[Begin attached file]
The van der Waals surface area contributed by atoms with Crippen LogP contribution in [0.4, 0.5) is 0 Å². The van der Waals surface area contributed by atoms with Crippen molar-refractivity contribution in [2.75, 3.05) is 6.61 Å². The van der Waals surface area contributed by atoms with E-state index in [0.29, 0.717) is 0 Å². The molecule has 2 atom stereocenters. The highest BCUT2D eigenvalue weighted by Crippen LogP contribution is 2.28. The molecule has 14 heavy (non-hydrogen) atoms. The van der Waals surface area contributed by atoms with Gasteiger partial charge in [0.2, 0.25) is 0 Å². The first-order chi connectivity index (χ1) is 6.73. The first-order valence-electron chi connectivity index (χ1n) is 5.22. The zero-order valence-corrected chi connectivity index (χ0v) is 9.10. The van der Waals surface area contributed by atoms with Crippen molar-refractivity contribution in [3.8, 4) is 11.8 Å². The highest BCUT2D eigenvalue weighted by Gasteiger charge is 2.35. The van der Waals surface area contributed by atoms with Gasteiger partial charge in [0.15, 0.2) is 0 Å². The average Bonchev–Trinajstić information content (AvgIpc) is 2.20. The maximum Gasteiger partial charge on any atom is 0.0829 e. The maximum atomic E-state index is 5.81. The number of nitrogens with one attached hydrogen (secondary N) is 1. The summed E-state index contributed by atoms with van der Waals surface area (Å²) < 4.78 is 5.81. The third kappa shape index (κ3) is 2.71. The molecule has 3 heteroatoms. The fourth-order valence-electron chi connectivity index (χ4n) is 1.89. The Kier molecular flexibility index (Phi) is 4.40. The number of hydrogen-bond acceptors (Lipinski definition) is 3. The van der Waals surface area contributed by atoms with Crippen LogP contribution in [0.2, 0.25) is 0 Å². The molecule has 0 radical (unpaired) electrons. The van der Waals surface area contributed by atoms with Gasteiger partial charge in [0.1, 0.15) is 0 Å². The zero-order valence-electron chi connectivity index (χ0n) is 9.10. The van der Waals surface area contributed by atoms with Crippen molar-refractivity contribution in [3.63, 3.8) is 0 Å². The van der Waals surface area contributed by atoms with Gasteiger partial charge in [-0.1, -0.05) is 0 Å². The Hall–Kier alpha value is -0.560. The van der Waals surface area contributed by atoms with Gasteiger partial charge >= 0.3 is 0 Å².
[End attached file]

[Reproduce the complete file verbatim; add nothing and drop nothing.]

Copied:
The van der Waals surface area contributed by atoms with Crippen LogP contribution in [0.4, 0.5) is 0 Å². The van der Waals surface area contributed by atoms with Crippen molar-refractivity contribution in [2.75, 3.05) is 6.61 Å². The van der Waals surface area contributed by atoms with E-state index in [0.29, 0.717) is 0 Å². The molecule has 2 atom stereocenters. The highest BCUT2D eigenvalue weighted by Crippen LogP contribution is 2.28. The molecule has 14 heavy (non-hydrogen) atoms. The van der Waals surface area contributed by atoms with Gasteiger partial charge in [0.2, 0.25) is 0 Å². The first-order chi connectivity index (χ1) is 6.73. The first-order valence-electron chi connectivity index (χ1n) is 5.22. The zero-order valence-corrected chi connectivity index (χ0v) is 9.10. The van der Waals surface area contributed by atoms with Crippen molar-refractivity contribution in [3.8, 4) is 11.8 Å². The highest BCUT2D eigenvalue weighted by Gasteiger charge is 2.35. The van der Waals surface area contributed by atoms with Gasteiger partial charge in [0.15, 0.2) is 0 Å². The average Bonchev–Trinajstić information content (AvgIpc) is 2.20. The maximum Gasteiger partial charge on any atom is 0.0829 e. The maximum atomic E-state index is 5.81. The number of nitrogens with one attached hydrogen (secondary N) is 1. The summed E-state index contributed by atoms with van der Waals surface area (Å²) < 4.78 is 5.81. The third kappa shape index (κ3) is 2.71. The molecule has 3 heteroatoms. The fourth-order valence-electron chi connectivity index (χ4n) is 1.89. The Kier molecular flexibility index (Phi) is 4.40. The number of hydrogen-bond acceptors (Lipinski definition) is 3. The van der Waals surface area contributed by atoms with Crippen LogP contribution in [0.2, 0.25) is 0 Å². The molecule has 0 radical (unpaired) electrons. The van der Waals surface area contributed by atoms with Gasteiger partial charge in [0.1, 0.15) is 0 Å². The zero-order valence-electron chi connectivity index (χ0n) is 9.10. The van der Waals surface area contributed by atoms with Crippen molar-refractivity contribution in [3.63, 3.8) is 0 Å². The van der Waals surface area contributed by atoms with Gasteiger partial charge in [-0.1, -0.05) is 0 Å². The Hall–Kier alpha value is -0.560. The van der Waals surface area contributed by atoms with Gasteiger partial charge >= 0.3 is 0 Å².